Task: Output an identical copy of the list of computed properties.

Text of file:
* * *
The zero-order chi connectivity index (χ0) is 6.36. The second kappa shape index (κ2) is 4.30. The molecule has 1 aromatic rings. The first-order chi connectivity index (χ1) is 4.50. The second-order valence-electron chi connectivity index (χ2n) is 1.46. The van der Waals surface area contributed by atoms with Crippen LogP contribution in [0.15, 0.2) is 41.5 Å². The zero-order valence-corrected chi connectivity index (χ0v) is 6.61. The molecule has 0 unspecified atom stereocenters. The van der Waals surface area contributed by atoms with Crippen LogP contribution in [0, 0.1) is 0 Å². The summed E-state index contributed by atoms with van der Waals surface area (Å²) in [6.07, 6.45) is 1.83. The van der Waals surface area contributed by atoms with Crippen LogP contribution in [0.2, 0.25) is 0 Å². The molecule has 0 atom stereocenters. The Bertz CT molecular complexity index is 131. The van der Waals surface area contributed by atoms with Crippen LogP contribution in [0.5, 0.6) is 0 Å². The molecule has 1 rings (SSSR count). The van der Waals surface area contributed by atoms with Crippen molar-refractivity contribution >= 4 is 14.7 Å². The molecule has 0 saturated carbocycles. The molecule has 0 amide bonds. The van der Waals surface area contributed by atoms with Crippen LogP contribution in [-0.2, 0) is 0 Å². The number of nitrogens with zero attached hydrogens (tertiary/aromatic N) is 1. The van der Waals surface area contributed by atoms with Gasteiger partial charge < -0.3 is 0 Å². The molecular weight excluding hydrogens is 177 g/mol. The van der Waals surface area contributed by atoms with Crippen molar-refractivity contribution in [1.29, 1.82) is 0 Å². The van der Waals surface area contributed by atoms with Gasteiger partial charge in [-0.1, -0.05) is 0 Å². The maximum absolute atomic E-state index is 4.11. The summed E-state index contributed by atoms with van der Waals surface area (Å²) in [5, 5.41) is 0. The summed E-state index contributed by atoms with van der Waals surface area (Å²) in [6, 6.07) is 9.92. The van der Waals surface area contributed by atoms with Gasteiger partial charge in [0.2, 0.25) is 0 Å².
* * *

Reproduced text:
The zero-order chi connectivity index (χ0) is 6.36. The second kappa shape index (κ2) is 4.30. The molecule has 1 aromatic rings. The first-order chi connectivity index (χ1) is 4.50. The second-order valence-electron chi connectivity index (χ2n) is 1.46. The van der Waals surface area contributed by atoms with Crippen LogP contribution in [0.15, 0.2) is 41.5 Å². The zero-order valence-corrected chi connectivity index (χ0v) is 6.61. The molecule has 0 unspecified atom stereocenters. The van der Waals surface area contributed by atoms with Crippen LogP contribution in [0, 0.1) is 0 Å². The summed E-state index contributed by atoms with van der Waals surface area (Å²) in [6.07, 6.45) is 1.83. The van der Waals surface area contributed by atoms with Crippen LogP contribution in [0.2, 0.25) is 0 Å². The molecule has 0 atom stereocenters. The Bertz CT molecular complexity index is 131. The van der Waals surface area contributed by atoms with Crippen LogP contribution in [0.5, 0.6) is 0 Å². The molecule has 1 rings (SSSR count). The van der Waals surface area contributed by atoms with Crippen molar-refractivity contribution >= 4 is 14.7 Å². The molecule has 0 saturated carbocycles. The molecule has 0 amide bonds. The van der Waals surface area contributed by atoms with Crippen LogP contribution in [-0.2, 0) is 0 Å². The number of nitrogens with zero attached hydrogens (tertiary/aromatic N) is 1. The van der Waals surface area contributed by atoms with Gasteiger partial charge < -0.3 is 0 Å². The molecular weight excluding hydrogens is 177 g/mol. The van der Waals surface area contributed by atoms with Crippen molar-refractivity contribution in [1.29, 1.82) is 0 Å². The van der Waals surface area contributed by atoms with Gasteiger partial charge in [-0.1, -0.05) is 0 Å². The maximum absolute atomic E-state index is 4.11. The summed E-state index contributed by atoms with van der Waals surface area (Å²) in [5, 5.41) is 0. The summed E-state index contributed by atoms with van der Waals surface area (Å²) in [6, 6.07) is 9.92. The van der Waals surface area contributed by atoms with Gasteiger partial charge in [0.2, 0.25) is 0 Å².